The affirmation of the Aaa senior and Aa1 subordinate ratings on TFA's future tax secured bonds reflect strong debt service coverage provided by the pledge of City of New York personal income tax and sales tax revenues; a strong legal structure that insulates TFA from potential city fiscal stress; the open subordinate lien that permits future leverage of the pledged revenues; and New York State's ability to repeal the statutes imposing the pledged revenues.
The affirmation of the short-term ratings reflects (i) the credit quality of the various banks acting as liquidity support providers under the standby bond purchase agreements (SBPAs); and (ii) our assessment of the likelihood of an early termination of each SBPA without a mandatory tender.
The revision of New York City's outlook to stable from negative reflects improvement in the city's overall financial position, including the substantial budget flexibility provided by federal pandemic aid flowing to the city over the next several fiscal years, and elimination of the risk that the State of New York will cut aid to the city. The city's federal aid, more than $15 billion, equals 24% of estimated fiscal 2022 tax revenue. The outlook revision also reflects the positive impact on employment and tax revenue that the city's accelerating reopening will have, although we still expect the jobs recovery in New York to continue to lag the nation. Some major employers have announced their intent to return to the office, although with more remote work and less office space. The percentage of New York City residents who are fully vaccinated is slightly better than the US rate and will also help drive confidence in the local economy. Future year budget gaps persist and will be manageable but will need to be balanced amid slowly growing property tax revenue, reduced reserves and the need to keep pace with large pension and retires healthcare liabilities.
FACTORS THAT COULD LEAD TO AN UPGRADE OF THE RATINGS
- GO: Recovery of city economy to near pre-pandemic levels, combined with structurally-balanced budgets
- GO: Stronger reserves, at levels similar to higher-rated peers
- GO: Reduction of debt burden or further reduction in fixed costs
- HYIC: Additional development well in excess of current forecasts
- HYIC: Significant growth in revenues that do not require appropriation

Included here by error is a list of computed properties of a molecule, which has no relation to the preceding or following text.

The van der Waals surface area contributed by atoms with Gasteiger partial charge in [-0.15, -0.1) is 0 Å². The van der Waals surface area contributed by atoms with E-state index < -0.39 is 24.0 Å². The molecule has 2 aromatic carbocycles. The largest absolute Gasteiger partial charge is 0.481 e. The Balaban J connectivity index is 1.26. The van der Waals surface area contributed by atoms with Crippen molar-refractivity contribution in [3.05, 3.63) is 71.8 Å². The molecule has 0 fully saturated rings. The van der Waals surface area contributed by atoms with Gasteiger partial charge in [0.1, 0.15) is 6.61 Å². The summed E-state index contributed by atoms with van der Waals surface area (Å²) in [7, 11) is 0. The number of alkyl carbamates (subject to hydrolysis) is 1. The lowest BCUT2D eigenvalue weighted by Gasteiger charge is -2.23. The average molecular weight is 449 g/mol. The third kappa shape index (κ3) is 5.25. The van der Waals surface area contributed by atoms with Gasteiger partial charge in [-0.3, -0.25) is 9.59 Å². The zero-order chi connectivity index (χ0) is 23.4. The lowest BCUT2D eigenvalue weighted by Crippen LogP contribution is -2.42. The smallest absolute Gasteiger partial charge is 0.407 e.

- DASNY municipal health facilities: Upgrade of the state's rating
- TFA subordinate lien bonds: A higher additional bonds test or other indenture provision increasing bondholder protections against possible dilution of coverage
- Short-term conditional liquidity ratings: N/A
FACTORS THAT COULD LEAD TO A DOWNGRADE OF THE RATINGS
- GO: Divergence from well-established fiscal practices and strong budgetary management
- GO: Emergence of significant liquidity strain, especially that results in the need for large cash-flow borrowing
- GO: Economic events such as sustained declines in equity prices, or trends that significantly worsen structural budget imbalances
- DASNY, HYIC, HHC, ECF, IDA: Downgrade of the city's general obligation rating
- HYIC: Failure to appropriate interest payments, if necessary
- HYIC: A prolonged real estate recession that leads to material declines in assessed values in the district
- ECF: Failure by the city to appropriate funds for debt service or to restore the debt service reserve
- IDA: Failure by the city to appropriate funds for debt service
- DASNY municipal health facilities: Downgrade of the state's rating
- DASNY municipal health facilities: Failure of the intercept program's mechanics to make sufficient state aid available to pay debt service
- TFA subordinate lien bonds: Significant weakening of the pledged revenue that reduces currently high levels of coverage
- TFA subordinate lien bonds: Large additional bond issuances that materially dilute coverage
- Short-term conditional liquidity ratings: a downgrade of the short-term counterparty risk assessments of the liquidity banks, or a downgrade of the city or TFA.
The general obligation bonds are full faith and credit obligations of the city, secured by a real property tax levied without limitation as to rate or amount. All of the city's property tax is deposited into the general debt service fund, which is administered and maintained by the state comptroller.
The Hudson Yards bonds are payable primarily by payments in lieu of taxes (PILOTs) collected by HYIC from commercial properties in the Hudson Yards area and tax equivalency payments (TEPs) from residential properties and hotels collected by the city and appropriated to HYIC. In addition, the city has pledged to cover interest, subject to annual appropriation, for the life of the bonds if the pledged revenues are insufficient. The ratings, therefore, are derived from the city's credit quality.